The Pen

Polemics Term: Hit Piece

It is not uncommon for a polemics website or publication to post an article that is characterized as a “Hit Piece” by those who don’t like the article. Clarifying what is and is not a “Hit Piece” is important.


A Hit Piece, according to Urban Dictionary, is an attempt to turn public opinion against someone/something through the appearance of objective reporting. The example that they give of the term is as follows:

The politician was furious after reading the newspaper’s hit piece on him right before the election.

Objectivity is important to understanding what is and what is not a “Hit Piece.”
An objective perspective is one that is not influenced by emotions, opinions, or personal feelings – it is a perspective based in fact, in things quantifiable and measurable. A subjective perspective, in contrast, is one open to greater interpretation based on personal feeling, emotion, aesthetics, etc.
An article or post is only a “Hit Piece” if (A) it claims to have objective facts, but those ‘facts’ are┬ádemonstrably inaccurate or (B) the post or article is subjective editorial, but claims to be only objective reporting.
For example, if an article by CNN claims to be objective reporting that portrays a politician in a poor light and its facts are wrong or if instead of objective reporting it’s an opinionated editorial, then it’s a Hit Piece. A “Hit Piece,” at its core, is deceptive in its intentions.


First, an article that portrays someone in a so-called “negative way” is not a Hit Piece unless the article claims to be mere news reporting, but is done instead and sneakily as editorializing. If the article is clearly meant to be understood as including opinions of the author and not only facts reported objectively, then it is not a Hit Piece.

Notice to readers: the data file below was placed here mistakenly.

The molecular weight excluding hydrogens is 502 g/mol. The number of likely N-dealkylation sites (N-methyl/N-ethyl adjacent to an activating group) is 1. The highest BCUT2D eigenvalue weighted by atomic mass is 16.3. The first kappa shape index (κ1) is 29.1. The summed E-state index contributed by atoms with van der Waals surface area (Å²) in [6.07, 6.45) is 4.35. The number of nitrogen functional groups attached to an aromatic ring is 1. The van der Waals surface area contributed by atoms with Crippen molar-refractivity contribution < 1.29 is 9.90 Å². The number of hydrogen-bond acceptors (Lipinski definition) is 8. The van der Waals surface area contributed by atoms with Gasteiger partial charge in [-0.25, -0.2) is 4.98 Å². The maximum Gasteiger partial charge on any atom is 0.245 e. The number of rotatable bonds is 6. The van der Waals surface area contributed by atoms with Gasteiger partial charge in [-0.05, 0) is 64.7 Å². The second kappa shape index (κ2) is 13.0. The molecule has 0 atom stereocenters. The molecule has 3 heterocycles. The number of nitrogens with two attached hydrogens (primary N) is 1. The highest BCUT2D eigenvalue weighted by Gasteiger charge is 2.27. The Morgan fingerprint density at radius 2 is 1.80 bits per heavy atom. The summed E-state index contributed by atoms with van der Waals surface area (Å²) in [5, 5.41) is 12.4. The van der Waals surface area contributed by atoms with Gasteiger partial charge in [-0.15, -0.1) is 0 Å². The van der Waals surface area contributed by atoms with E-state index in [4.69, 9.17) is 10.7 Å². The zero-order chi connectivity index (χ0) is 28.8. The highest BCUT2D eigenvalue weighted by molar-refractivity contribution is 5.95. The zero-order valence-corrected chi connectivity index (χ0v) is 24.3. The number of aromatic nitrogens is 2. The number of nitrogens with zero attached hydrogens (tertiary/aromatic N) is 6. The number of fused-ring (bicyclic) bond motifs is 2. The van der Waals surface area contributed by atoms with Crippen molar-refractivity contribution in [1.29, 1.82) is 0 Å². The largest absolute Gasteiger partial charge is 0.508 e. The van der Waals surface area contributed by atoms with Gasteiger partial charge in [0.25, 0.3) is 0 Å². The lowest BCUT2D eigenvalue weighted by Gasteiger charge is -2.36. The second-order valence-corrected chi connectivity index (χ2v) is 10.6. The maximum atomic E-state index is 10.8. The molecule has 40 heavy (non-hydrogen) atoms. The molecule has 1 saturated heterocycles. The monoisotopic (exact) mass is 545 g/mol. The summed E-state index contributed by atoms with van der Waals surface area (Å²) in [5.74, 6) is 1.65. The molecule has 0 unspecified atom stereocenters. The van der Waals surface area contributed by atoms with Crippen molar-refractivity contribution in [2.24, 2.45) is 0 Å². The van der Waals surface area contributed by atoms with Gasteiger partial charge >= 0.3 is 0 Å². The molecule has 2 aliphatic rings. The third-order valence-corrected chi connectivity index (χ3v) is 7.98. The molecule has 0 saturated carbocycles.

For example, a post in which the author is clear that what is written is his subjective opinion, then he has written an editorial article, and not a Hit Piece masquerading as objective news.
In certain cases, an article may be written that contains both objective facts and the author’s subjective editorial regarding those facts. So long as the reasonable reader can ascertain which is which, it is not a “Hit Piece.”


Polemics is a field of theological study designed to defend the truth of Scripture and is, by its very nature, biased. One cannot do polemics neutrally (although it can be done impartially), because the goal is to defend against error and promote truth. Any material that is polemics-oriented or produced by a polemics ministry should be understood to always containing subjective perspectives. Reporting only objective facts is not polemics (which includes the agenda above), but is mere journalism.
While polemics ministries can pose as mere journalism and thereby producing “Hit Pieces” by passing off subjective opinions as objective facts, it is rare and when it does happen, it is wrong.
The question is two fold:
(1) Does the polemics ministry, when reporting facts, report them accurately and in context?
(2) Does the polemics ministry, when opining subjectively, make it clear that it is editorializing?


Some confuse the term, Hit Piece, to mean “something written that is negative about someone I like.” As you will see above, that is a common misconception, and misapplication of the term. A Hit Piece is not just an article that is is perceivably negative in nature.